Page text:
I don’t really have anything to say today, but I need to say something to someone and my parents are currently not around, so I blog instead.
I was very depressed on waking again. I was going to enjoy being able to sleep a little later on a work day. I was starting at 10.00am rather than 9.00am, but working on another campus so the commute was even longer than usual, but I should have been able to get up a little later, but I had missed one of my many alarms when resetting them last night, so I still got woken up at 6.05 (how it woke me today when I normally sleep through it is beyond me).
I was too depressed to do more than a cursory bit of Torah study on the train. I had hoped that studying Mishnah would be easier than Gemarah, but it isn’t. The Artscroll commentary doesn’t help, as rather than just explain the simple meaning of the text, it brings in every possible interpretation from the Gemarah and the Medieval and modern commentators, so that rather than understanding the Mishnah more, I understand it less, which surely can’t be right. I read through literally pages of this stuff (admittedly not many pages) on the train every work day and understand almost nothing whatsoever of what I read. I wonder if it’s a waste of time, but I feel I should be doing some kind of Torah study other than just the weekly sedra (without commentary) and that it ought to be something related to the Oral Torah, rather than just reading Jewish philosophy or Tanakh (Hebrew Bible) as I used to do. Admittedly this is partly from feelings of guilt and inadequacy over never having gone to yeshiva and partly because I feel that a prospective frum wife is going to want a husband who knows at least some Gemarah. Studying Mishnah seemed like a start (after attempts at going to Talmud shiurim (classes) that have never lasted longer than a year, due to factors out of my control), but it hasn’t worked. I don’t know what else to do, and the Artscroll commentary is at least handily pocket-sized. Sadly, Artscroll has cornered the market in Mishnayot; the more succinct Kehati is out of print, although I have the volume on Brachot (from one of my ex-dates, funnily enough. One of the ones I still talk to).
I took the time on the train saved by not studying to finish something I started yesterday, doing a SWOT analysis of myself (Strengths, Weaknesses, Opportunities, Threats) as well as comparing the pros and cons of working as a college librarian with working as a research librarian/researcher and writing a list of my current anxieties. None of these lists told me anything I didn’t already know, though, which made me doubt the point of the exercise or if I was doing it right. I tend not to be good at these kind of things. By “these kind of things” I meant ‘blue sky thinking-type planning’, but I’m not particularly good at ‘self-awareness’ either.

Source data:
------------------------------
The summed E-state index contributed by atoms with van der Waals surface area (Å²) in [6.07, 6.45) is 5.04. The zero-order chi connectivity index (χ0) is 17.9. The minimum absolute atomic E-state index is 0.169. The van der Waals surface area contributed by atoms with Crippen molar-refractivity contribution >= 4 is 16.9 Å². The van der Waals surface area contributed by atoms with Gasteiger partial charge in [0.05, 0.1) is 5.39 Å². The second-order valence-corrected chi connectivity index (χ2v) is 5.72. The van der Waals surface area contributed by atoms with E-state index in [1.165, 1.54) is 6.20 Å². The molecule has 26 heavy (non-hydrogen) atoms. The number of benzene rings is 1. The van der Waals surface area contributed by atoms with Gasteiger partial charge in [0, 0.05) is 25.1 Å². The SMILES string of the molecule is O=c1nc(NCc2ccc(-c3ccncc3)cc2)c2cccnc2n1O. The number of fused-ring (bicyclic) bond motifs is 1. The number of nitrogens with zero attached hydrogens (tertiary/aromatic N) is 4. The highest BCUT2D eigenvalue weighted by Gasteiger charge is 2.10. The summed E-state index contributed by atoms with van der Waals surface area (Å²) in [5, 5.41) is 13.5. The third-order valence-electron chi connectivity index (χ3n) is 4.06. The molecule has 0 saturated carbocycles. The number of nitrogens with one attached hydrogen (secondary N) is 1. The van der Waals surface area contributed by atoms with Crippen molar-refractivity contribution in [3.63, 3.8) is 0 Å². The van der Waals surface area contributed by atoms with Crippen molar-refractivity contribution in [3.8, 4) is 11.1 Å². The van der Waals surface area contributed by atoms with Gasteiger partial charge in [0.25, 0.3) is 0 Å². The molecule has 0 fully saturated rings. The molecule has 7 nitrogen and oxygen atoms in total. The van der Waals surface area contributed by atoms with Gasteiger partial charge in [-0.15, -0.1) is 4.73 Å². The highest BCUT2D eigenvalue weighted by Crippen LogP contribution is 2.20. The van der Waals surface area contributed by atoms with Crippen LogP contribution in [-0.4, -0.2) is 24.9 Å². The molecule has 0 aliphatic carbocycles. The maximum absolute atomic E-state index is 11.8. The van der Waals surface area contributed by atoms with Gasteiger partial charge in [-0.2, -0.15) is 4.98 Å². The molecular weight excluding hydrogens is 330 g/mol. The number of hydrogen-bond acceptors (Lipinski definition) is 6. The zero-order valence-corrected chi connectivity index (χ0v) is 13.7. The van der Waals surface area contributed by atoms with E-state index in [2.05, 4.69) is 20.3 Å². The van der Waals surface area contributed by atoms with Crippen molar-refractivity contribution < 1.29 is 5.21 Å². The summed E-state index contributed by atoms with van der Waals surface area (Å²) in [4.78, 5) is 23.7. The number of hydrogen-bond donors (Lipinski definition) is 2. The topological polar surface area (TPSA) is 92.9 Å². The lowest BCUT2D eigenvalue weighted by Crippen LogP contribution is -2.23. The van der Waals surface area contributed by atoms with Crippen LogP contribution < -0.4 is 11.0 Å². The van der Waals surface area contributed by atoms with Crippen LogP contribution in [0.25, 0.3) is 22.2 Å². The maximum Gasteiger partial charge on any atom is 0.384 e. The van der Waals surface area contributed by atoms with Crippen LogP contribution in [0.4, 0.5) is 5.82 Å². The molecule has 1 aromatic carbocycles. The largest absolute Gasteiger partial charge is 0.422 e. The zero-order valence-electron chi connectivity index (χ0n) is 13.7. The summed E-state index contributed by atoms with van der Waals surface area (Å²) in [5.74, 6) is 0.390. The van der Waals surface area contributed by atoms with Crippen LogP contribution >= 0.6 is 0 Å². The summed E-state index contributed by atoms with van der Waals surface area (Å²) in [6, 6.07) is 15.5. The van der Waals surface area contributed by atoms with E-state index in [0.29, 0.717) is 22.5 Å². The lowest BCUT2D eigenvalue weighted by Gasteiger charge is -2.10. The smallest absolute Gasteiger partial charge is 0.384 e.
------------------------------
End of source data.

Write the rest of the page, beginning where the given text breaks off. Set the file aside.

Work was OK, a lot of dull scanning of books and then a lot of unexpected cataloguing with the usual fears of going too slowly and not doing enough balanced by fears of going too fast and making mistakes. I have no idea if I’ve achieved the right sort of balance. There was some strange confusion at one point about where the keys to the room we were working in were when I was the only person back from lunch that I don’t understand well enough to relate and it’s probably not very interesting either. I don’t know why these things happen to me, though: do I attract strange incidents or do I simply fail to understand normal events in the world around me (Asperger’s/high functioning autism?)? My boss and I left at 4.30pm, but two of my colleagues stayed on. This led to further anxiety, which was probably bordering on ‘pure O’ (obsession) OCD, on the way home, as I worried that I should have told them where I left the keys, although they were in plain sight on the desk.
Someone was playing music while we were working because most of the team were doing menial work while I was cataloguing. Unfortunately, I can’t work with the radio on (Asperger’s again?), but I felt it was wrong to impose my views on everyone else, so I put up with it. There were a lot of mushy Valentine’s dedications. Up until that point I had somehow managed to remain largely in ignorance of Valentine’s Day this year, so it took me a bit by surprise. I was cheered up a bit later when my non-biological sisters (friends who are like sisters) texted me with emoji flowers and teddy bears, which is the first time in thirty-four years that anyone has ever done anything for me on Valentine’s Day (although one year when I was at school I overheard a couple of girls planning to send me an anonymous card as a hilarious prank, but they didn’t do it). I doubt I would do anything for Valentine’s Day even if I was in a relationship (it’s not very Jewish), but having every couple in the world advertise how blissfully happy they are to be in love (yeah, right) doesn’t do much for me right now.